The film is part of the television series “La culture en chantiers” (“Culture under Construction”). In the form of a video letter, this film goes up the Seine. Starting with the traces of the Normandy landing of the Americans, it ends in Paris in Jean Genet’s hotel room. It is a voyage made to meditate on the “state of things” in a clear and melancholy way—the mutations in cinema and the media in the year of the Gulf War, in the company of Serge Daney and others. Continue reading
Those who still think the biopic is a boring and routine genre have an unbeatable occasion to let Boro in the Box change their minds. The life of Polish filmmaker Walerian Borowczyk, director of films like Contes immoraux or La bête, always halfway between eroticism and fantasy, is imagined by Bertrand Mandico as an oneiric and surreal black and white journey, from Poland to Paris, where Borowczyk wanders around foggy landscapes coming across all kinds of incredible situations. An extremely evocative work, ideal both for fans of Borowczyk and lovers of sensitive, irrational cinema. Continue reading
A behind-the-scene account of the porn world and its stars as they’ve never been seen before – and the no-holds-barred portrait of a true giant.
Rocco Siffredi is to pornography what Mike Tyson is to boxing or Mick Jagger is to rock’n’roll: a living legend. His mother wanted him to be a priest; with her blessing he became a hardcore performer, devoting his life to one God only: Desire. Rocco Siffredi reveals all, even if it sometimes means busting his own myth: his true story, beginnings, career, wife and children… and the ultimate revelation that will change his life forever. A behind-the-scenes account of the porn world and its stars as they’ve never been seen before – the no-holds-bard portrait of a true giant. Continue reading
A Belgian woman looks back on her year at a Japanese corporation in Tokyo in 1990. She is Amélie, born in Japan, living there until age 5. After college graduation, she returns with a one-year contract as an interpreter. The vice president and section leader, both men, are boors, but her immediate supervisor, Ms. Mori, is beautiful and trustworthy. Amélie’s downfall begins when she speaks perfect Japanese to clients. She compounds her failure by writing an excellent report for an enterprising colleague. The person she least expects to stab her in the back exposes her work. Thus begins her humiliations. What can become of her and of her relationship with Ms. Mori and with Japan? Continue reading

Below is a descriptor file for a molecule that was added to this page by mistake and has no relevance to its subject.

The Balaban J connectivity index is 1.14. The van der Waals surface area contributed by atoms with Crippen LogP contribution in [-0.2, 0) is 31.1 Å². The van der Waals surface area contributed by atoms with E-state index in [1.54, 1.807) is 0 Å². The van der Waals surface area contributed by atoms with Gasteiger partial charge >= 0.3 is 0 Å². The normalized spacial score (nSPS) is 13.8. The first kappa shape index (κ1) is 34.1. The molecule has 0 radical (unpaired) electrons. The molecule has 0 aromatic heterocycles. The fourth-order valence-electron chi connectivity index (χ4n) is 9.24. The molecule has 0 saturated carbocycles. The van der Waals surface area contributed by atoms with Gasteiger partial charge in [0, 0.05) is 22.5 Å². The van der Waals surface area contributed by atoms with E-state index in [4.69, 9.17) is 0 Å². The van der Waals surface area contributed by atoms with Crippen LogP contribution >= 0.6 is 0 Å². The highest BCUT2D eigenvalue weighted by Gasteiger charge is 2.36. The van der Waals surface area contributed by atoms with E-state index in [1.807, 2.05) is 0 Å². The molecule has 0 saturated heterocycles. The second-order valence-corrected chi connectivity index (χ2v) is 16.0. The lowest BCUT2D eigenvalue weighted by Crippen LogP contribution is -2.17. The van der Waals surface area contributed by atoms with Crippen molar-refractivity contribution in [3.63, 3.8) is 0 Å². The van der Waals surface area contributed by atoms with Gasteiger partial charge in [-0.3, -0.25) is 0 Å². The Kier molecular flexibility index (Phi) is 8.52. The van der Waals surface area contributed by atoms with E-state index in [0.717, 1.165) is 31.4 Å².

In 1978, Ruiz was commissioned to make a television documentary about the French elections from the viewpoint of a Chilean exile in the 11th arrondissement. But, contrary to the producers’ expectation, the Left lost. Ruiz seized on this anti-climax to make a documentary about nothing except itself – a film whose central subject is forever lost in digression and ‘dispersal’, harking back to his Chilean experiments of the ’60s. It is the best, and certainly the funniest, of self-reflexive deconstructions of the documentary form. Ruiz drolly exaggerates every hare-brained convention of TV reportage, from shot/reverse shot ‘suture’ and talking-head experts to establishing shots and vox pops (narrator’s note to himself: “Include street interviews ad absurdum”.) Every fragment of reality (e.g. polling booths on voting day) comes through the lens as a pre-fabricated televisual cliché. And, as always, Ruiz detonates his own auteur status.As an essay-film, Great Events contains many echoes – and a cheeky critique – of the sophisticated political filmmaking of Chris Marker. But Ruiz increasingly spices up the lesson with surreal elaborations – such as progressively shorter re-edits of the entire film, avant-garde decentrings of image and sound, and crazy runs of ‘secondary elements’ such as particular colours, angles and gestures. Continue reading
Lou has few friends and her mother’s addiction to tranquillisers increases her feeling of isolation. For a school project, she must prepare a presentation on homelessness. At the Gare d’Austerlitz she comes across a homeless girl who calls herself No because this is what everyone says to her. In return for a drink, No agrees to let Lou interview her. No reveals that she is 18 and has spent her whole life in care. Lou is moved by No’s story and begins to see her as a friend. When No disappears, Lou sets out to look for her, convinced that they both need each other… Continue reading
” Sailors are like terrorists. They arrive in ports with a bomb called love and throw it. And do you know what happens? The bomb explodes when they go away and they never come back, destroying the hearts of all the girls in the neighborhood. How strange – To love somebody who pays you…” Continue reading